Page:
It's all too easy to finish an event, look at your time, and hang your head. As athletes your goals are often very high. They have to be, because most of you want to push harder and faster than you have before. You want and need to see those times fall, those goals met, those boxes checked in the ledger of accomplishment.
Is that a fair way to judge a race?
A finish time is not the final word on the success or failure of an event. It is sometimes an unrealistic, possibly damaging thing to hang on to. Too many outside forces play into races to stack a whole heap of expectations on top of each time out on the course.
I recently completed my first 70.3. It was Hawaii Ironman 70.3, or "Honu", on the Big Island of Hawaii. I live on Oahu, but the weather between here and Kona is different enough to impact how I was going to ride in regards to the wind, and run in regards to the heat.
I'd never strung together a 1.2-mile swim, a 56-mile bike and a 13.1-mile run. I had practiced my nutrition on long rides and long runs, but had never put it together in a seven hour race. On top of that, I was recovering from a foot injury and the week before the race was spent not tapering, but moving everything we own out of our house and into storage. I had no idea what my body was going to feel like come race day.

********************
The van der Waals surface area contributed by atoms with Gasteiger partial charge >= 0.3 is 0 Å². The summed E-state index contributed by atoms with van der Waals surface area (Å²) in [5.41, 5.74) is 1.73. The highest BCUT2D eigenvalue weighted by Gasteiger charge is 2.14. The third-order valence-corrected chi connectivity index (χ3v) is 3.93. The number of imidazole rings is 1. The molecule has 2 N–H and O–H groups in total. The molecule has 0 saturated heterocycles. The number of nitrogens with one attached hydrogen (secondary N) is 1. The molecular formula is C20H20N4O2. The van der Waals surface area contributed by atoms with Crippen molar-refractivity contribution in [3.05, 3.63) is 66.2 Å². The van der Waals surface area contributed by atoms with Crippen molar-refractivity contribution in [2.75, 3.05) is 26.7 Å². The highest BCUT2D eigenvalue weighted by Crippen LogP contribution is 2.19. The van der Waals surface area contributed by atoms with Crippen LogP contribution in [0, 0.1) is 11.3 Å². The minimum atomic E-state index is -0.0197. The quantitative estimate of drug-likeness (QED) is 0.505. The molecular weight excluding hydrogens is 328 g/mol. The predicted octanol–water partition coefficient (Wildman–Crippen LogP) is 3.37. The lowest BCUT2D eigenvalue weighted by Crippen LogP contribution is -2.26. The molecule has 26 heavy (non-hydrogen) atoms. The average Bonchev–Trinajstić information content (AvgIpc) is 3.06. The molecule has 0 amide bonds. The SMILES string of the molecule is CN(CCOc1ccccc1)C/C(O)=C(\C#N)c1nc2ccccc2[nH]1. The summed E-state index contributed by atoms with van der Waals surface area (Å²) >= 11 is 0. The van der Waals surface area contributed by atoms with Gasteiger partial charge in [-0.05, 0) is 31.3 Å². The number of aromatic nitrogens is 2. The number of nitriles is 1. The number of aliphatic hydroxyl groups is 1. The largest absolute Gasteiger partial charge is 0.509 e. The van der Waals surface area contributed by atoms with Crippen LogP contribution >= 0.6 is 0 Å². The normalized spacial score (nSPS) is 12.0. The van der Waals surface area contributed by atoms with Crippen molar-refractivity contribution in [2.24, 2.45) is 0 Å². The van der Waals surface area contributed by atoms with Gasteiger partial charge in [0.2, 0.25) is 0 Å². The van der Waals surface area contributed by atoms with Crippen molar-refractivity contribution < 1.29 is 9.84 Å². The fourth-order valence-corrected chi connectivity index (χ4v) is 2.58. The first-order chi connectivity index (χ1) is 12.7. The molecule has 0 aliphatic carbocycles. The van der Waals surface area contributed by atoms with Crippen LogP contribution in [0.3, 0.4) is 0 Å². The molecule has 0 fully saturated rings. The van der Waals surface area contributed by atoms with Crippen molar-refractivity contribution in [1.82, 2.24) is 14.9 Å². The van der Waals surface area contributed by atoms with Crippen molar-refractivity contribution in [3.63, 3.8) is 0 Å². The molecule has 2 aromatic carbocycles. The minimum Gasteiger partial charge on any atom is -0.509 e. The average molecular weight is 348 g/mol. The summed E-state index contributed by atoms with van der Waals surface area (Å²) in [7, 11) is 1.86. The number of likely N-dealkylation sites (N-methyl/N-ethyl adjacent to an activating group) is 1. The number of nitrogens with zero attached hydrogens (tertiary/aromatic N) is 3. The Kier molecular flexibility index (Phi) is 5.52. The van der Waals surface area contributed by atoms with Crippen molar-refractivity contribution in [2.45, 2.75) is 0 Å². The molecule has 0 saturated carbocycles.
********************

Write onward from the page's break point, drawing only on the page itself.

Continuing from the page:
With these factors in mind, my goal for the race was very simple: Finish proud.
How to Finish Proud
"Finish proud" meant that when I crossed the line, if I felt like I'd put everything I had out on the course, I would be satisfied with my time and, more importantly, my effort. I would not look at the splits and be disappointed. And after nearly seven hours of swimming, biking, and, let's be honest, run/walking, I came through the finish chute hurting, worn down and burned out. But I proudly finished that race.
Does finishing proud mean there is no reflection? Does it suggest there should be no goal setting? Of course not! I had goals in mind for each leg of the race, and I did a ton of reflecting post-race on how I could have done better.
Finishing proud simply means not hanging your happiness on one aspect of the event—your final time. It means taking the event as a whole and trusting that you did your very best.
In fact, trusting that you did your very best is the most important aspect of the "finish proud" philosophy. As athletes, we always want to do better. But sometimes that is not in the cards. The weather is less than ideal. Aid stations weren't well equipped. Your calf cramped up halfway through the race and you had to waste a bunch of time stretching the thing.